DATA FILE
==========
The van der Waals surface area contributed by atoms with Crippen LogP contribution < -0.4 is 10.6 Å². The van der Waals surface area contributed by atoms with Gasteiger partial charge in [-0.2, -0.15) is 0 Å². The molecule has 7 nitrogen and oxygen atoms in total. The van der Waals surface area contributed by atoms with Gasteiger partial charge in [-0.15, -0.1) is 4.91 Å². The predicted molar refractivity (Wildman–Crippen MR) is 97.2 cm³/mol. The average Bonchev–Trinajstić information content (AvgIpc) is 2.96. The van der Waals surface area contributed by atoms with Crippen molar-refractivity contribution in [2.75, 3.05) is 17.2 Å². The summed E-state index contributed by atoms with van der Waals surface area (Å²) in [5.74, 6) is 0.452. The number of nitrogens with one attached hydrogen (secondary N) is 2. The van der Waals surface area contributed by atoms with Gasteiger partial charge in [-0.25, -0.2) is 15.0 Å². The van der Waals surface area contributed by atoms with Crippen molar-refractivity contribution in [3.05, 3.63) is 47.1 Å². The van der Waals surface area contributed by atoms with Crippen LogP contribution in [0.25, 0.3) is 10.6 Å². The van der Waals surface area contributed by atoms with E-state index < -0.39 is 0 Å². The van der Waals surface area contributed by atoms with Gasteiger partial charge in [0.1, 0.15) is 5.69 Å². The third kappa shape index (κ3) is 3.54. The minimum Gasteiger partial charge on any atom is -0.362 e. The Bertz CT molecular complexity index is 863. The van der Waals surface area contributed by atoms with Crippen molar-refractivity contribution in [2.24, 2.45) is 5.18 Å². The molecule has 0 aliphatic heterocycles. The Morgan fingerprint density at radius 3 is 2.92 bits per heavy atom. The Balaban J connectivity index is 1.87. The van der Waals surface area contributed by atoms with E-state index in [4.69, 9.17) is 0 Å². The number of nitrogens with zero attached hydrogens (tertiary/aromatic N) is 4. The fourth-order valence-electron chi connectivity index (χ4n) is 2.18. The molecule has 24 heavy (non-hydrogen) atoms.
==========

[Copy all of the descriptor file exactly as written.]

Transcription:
The van der Waals surface area contributed by atoms with Crippen LogP contribution < -0.4 is 10.6 Å². The van der Waals surface area contributed by atoms with Gasteiger partial charge in [-0.2, -0.15) is 0 Å². The molecule has 7 nitrogen and oxygen atoms in total. The van der Waals surface area contributed by atoms with Gasteiger partial charge in [-0.15, -0.1) is 4.91 Å². The predicted molar refractivity (Wildman–Crippen MR) is 97.2 cm³/mol. The average Bonchev–Trinajstić information content (AvgIpc) is 2.96. The van der Waals surface area contributed by atoms with Crippen molar-refractivity contribution in [2.75, 3.05) is 17.2 Å². The summed E-state index contributed by atoms with van der Waals surface area (Å²) in [5.74, 6) is 0.452. The number of nitrogens with one attached hydrogen (secondary N) is 2. The van der Waals surface area contributed by atoms with Gasteiger partial charge in [-0.25, -0.2) is 15.0 Å². The van der Waals surface area contributed by atoms with Crippen molar-refractivity contribution in [3.05, 3.63) is 47.1 Å². The van der Waals surface area contributed by atoms with Crippen LogP contribution in [0.25, 0.3) is 10.6 Å². The van der Waals surface area contributed by atoms with E-state index < -0.39 is 0 Å². The van der Waals surface area contributed by atoms with Gasteiger partial charge in [0.1, 0.15) is 5.69 Å². The third kappa shape index (κ3) is 3.54. The minimum Gasteiger partial charge on any atom is -0.362 e. The Bertz CT molecular complexity index is 863. The van der Waals surface area contributed by atoms with Crippen molar-refractivity contribution in [2.24, 2.45) is 5.18 Å². The molecule has 0 aliphatic heterocycles. The Morgan fingerprint density at radius 3 is 2.92 bits per heavy atom. The Balaban J connectivity index is 1.87. The van der Waals surface area contributed by atoms with E-state index in [4.69, 9.17) is 0 Å². The number of nitrogens with zero attached hydrogens (tertiary/aromatic N) is 4. The fourth-order valence-electron chi connectivity index (χ4n) is 2.18. The molecule has 24 heavy (non-hydrogen) atoms.